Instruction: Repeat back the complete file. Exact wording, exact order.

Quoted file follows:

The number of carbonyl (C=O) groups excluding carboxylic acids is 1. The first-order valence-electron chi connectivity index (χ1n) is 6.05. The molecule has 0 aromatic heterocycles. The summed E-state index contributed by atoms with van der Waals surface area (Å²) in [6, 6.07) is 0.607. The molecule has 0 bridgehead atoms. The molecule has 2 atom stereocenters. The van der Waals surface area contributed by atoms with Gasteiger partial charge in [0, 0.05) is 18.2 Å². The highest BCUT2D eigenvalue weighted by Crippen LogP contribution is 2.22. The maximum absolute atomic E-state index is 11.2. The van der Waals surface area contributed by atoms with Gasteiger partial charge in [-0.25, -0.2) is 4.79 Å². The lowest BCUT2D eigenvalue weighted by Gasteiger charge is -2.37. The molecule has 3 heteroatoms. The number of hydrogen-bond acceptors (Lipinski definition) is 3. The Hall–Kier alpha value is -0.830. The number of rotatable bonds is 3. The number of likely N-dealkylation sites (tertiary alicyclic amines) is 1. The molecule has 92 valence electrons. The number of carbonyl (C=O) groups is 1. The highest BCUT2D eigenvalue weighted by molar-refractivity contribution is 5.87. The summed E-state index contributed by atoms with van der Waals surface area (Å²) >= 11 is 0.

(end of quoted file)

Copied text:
The number of carbonyl (C=O) groups excluding carboxylic acids is 1. The first-order valence-electron chi connectivity index (χ1n) is 6.05. The molecule has 0 aromatic heterocycles. The summed E-state index contributed by atoms with van der Waals surface area (Å²) in [6, 6.07) is 0.607. The molecule has 0 bridgehead atoms. The molecule has 2 atom stereocenters. The van der Waals surface area contributed by atoms with Gasteiger partial charge in [0, 0.05) is 18.2 Å². The highest BCUT2D eigenvalue weighted by Crippen LogP contribution is 2.22. The maximum absolute atomic E-state index is 11.2. The van der Waals surface area contributed by atoms with Gasteiger partial charge in [-0.25, -0.2) is 4.79 Å². The lowest BCUT2D eigenvalue weighted by Gasteiger charge is -2.37. The molecule has 3 heteroatoms. The number of hydrogen-bond acceptors (Lipinski definition) is 3. The Hall–Kier alpha value is -0.830. The number of rotatable bonds is 3. The number of likely N-dealkylation sites (tertiary alicyclic amines) is 1. The molecule has 92 valence electrons. The number of carbonyl (C=O) groups is 1. The highest BCUT2D eigenvalue weighted by molar-refractivity contribution is 5.87. The summed E-state index contributed by atoms with van der Waals surface area (Å²) >= 11 is 0.